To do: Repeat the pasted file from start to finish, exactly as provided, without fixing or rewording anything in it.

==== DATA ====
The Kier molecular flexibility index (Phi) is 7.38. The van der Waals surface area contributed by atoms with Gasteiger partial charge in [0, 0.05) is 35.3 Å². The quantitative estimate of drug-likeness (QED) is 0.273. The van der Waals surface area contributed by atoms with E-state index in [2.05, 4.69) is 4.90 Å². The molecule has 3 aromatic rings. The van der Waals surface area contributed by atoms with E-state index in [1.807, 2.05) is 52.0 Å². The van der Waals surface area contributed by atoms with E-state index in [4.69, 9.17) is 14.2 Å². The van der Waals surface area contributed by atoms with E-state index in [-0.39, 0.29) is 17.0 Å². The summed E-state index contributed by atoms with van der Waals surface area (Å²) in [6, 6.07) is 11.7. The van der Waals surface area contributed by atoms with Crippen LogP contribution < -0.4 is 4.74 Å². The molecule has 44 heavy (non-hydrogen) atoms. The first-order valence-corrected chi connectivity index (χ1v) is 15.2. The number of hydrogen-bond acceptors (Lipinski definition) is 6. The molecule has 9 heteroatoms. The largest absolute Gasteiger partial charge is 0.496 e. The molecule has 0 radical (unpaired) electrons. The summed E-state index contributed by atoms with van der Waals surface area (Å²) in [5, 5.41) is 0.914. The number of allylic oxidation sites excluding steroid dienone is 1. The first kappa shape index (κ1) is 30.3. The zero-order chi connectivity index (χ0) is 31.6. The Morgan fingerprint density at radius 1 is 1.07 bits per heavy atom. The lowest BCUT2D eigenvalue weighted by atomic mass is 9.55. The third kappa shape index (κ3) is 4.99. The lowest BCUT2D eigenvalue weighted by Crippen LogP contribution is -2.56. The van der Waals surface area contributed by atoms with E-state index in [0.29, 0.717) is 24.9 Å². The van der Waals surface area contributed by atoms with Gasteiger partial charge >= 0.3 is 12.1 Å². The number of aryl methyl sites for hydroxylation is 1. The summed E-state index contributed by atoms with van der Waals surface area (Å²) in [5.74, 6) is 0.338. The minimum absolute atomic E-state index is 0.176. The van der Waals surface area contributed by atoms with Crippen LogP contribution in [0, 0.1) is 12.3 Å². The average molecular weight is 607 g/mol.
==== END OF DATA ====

The Kier molecular flexibility index (Phi) is 7.38. The van der Waals surface area contributed by atoms with Gasteiger partial charge in [0, 0.05) is 35.3 Å². The quantitative estimate of drug-likeness (QED) is 0.273. The van der Waals surface area contributed by atoms with E-state index in [2.05, 4.69) is 4.90 Å². The molecule has 3 aromatic rings. The van der Waals surface area contributed by atoms with E-state index in [1.807, 2.05) is 52.0 Å². The van der Waals surface area contributed by atoms with E-state index in [4.69, 9.17) is 14.2 Å². The van der Waals surface area contributed by atoms with E-state index in [-0.39, 0.29) is 17.0 Å². The summed E-state index contributed by atoms with van der Waals surface area (Å²) in [6, 6.07) is 11.7. The van der Waals surface area contributed by atoms with Crippen LogP contribution < -0.4 is 4.74 Å². The molecule has 44 heavy (non-hydrogen) atoms. The first-order valence-corrected chi connectivity index (χ1v) is 15.2. The number of hydrogen-bond acceptors (Lipinski definition) is 6. The molecule has 9 heteroatoms. The largest absolute Gasteiger partial charge is 0.496 e. The molecule has 0 radical (unpaired) electrons. The summed E-state index contributed by atoms with van der Waals surface area (Å²) in [5, 5.41) is 0.914. The number of allylic oxidation sites excluding steroid dienone is 1. The first kappa shape index (κ1) is 30.3. The zero-order chi connectivity index (χ0) is 31.6. The Morgan fingerprint density at radius 1 is 1.07 bits per heavy atom. The lowest BCUT2D eigenvalue weighted by atomic mass is 9.55. The third kappa shape index (κ3) is 4.99. The lowest BCUT2D eigenvalue weighted by Crippen LogP contribution is -2.56. The van der Waals surface area contributed by atoms with E-state index in [0.29, 0.717) is 24.9 Å². The van der Waals surface area contributed by atoms with Gasteiger partial charge >= 0.3 is 12.1 Å². The number of aryl methyl sites for hydroxylation is 1. The summed E-state index contributed by atoms with van der Waals surface area (Å²) in [5.74, 6) is 0.338. The minimum absolute atomic E-state index is 0.176. The van der Waals surface area contributed by atoms with Crippen LogP contribution in [0, 0.1) is 12.3 Å². The average molecular weight is 607 g/mol.